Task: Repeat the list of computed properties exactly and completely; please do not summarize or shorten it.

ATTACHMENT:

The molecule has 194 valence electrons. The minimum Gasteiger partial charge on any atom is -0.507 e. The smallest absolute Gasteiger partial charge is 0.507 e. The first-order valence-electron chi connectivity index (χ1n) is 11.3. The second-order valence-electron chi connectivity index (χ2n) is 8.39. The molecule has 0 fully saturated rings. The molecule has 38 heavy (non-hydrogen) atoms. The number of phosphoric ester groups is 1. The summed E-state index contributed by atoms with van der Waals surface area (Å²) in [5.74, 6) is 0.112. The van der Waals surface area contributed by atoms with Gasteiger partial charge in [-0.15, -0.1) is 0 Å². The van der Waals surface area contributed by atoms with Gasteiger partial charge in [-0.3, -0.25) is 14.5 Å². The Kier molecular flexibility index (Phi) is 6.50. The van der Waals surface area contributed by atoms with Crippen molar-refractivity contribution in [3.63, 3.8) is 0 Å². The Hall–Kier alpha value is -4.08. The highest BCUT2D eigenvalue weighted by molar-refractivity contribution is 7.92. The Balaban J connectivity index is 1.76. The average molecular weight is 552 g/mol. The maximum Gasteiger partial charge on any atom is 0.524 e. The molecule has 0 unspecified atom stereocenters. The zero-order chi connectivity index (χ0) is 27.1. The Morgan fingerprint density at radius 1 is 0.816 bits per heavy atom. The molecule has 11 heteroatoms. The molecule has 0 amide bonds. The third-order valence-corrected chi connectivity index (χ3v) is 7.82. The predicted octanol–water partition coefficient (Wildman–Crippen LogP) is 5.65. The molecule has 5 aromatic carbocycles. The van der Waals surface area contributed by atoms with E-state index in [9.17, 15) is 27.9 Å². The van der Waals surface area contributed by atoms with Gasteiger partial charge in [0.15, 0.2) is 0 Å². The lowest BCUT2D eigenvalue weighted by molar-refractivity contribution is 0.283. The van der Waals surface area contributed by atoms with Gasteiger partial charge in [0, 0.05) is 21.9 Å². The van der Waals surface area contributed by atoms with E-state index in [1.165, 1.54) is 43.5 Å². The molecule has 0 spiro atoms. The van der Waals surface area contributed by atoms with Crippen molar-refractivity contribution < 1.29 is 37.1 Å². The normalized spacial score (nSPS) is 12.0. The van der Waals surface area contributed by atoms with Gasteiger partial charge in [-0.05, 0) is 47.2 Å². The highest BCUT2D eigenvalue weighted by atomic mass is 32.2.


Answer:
The molecule has 194 valence electrons. The minimum Gasteiger partial charge on any atom is -0.507 e. The smallest absolute Gasteiger partial charge is 0.507 e. The first-order valence-electron chi connectivity index (χ1n) is 11.3. The second-order valence-electron chi connectivity index (χ2n) is 8.39. The molecule has 0 fully saturated rings. The molecule has 38 heavy (non-hydrogen) atoms. The number of phosphoric ester groups is 1. The summed E-state index contributed by atoms with van der Waals surface area (Å²) in [5.74, 6) is 0.112. The van der Waals surface area contributed by atoms with Gasteiger partial charge in [-0.15, -0.1) is 0 Å². The van der Waals surface area contributed by atoms with Gasteiger partial charge in [-0.3, -0.25) is 14.5 Å². The Kier molecular flexibility index (Phi) is 6.50. The van der Waals surface area contributed by atoms with Crippen molar-refractivity contribution in [3.63, 3.8) is 0 Å². The Hall–Kier alpha value is -4.08. The highest BCUT2D eigenvalue weighted by molar-refractivity contribution is 7.92. The Balaban J connectivity index is 1.76. The average molecular weight is 552 g/mol. The maximum Gasteiger partial charge on any atom is 0.524 e. The molecule has 0 unspecified atom stereocenters. The zero-order chi connectivity index (χ0) is 27.1. The Morgan fingerprint density at radius 1 is 0.816 bits per heavy atom. The molecule has 11 heteroatoms. The molecule has 0 amide bonds. The third-order valence-corrected chi connectivity index (χ3v) is 7.82. The predicted octanol–water partition coefficient (Wildman–Crippen LogP) is 5.65. The molecule has 5 aromatic carbocycles. The van der Waals surface area contributed by atoms with E-state index in [9.17, 15) is 27.9 Å². The van der Waals surface area contributed by atoms with Gasteiger partial charge in [0.15, 0.2) is 0 Å². The lowest BCUT2D eigenvalue weighted by molar-refractivity contribution is 0.283. The van der Waals surface area contributed by atoms with Gasteiger partial charge in [0, 0.05) is 21.9 Å². The van der Waals surface area contributed by atoms with E-state index in [1.165, 1.54) is 43.5 Å². The molecule has 0 spiro atoms. The van der Waals surface area contributed by atoms with Crippen molar-refractivity contribution < 1.29 is 37.1 Å². The normalized spacial score (nSPS) is 12.0. The van der Waals surface area contributed by atoms with Gasteiger partial charge in [-0.05, 0) is 47.2 Å². The highest BCUT2D eigenvalue weighted by atomic mass is 32.2.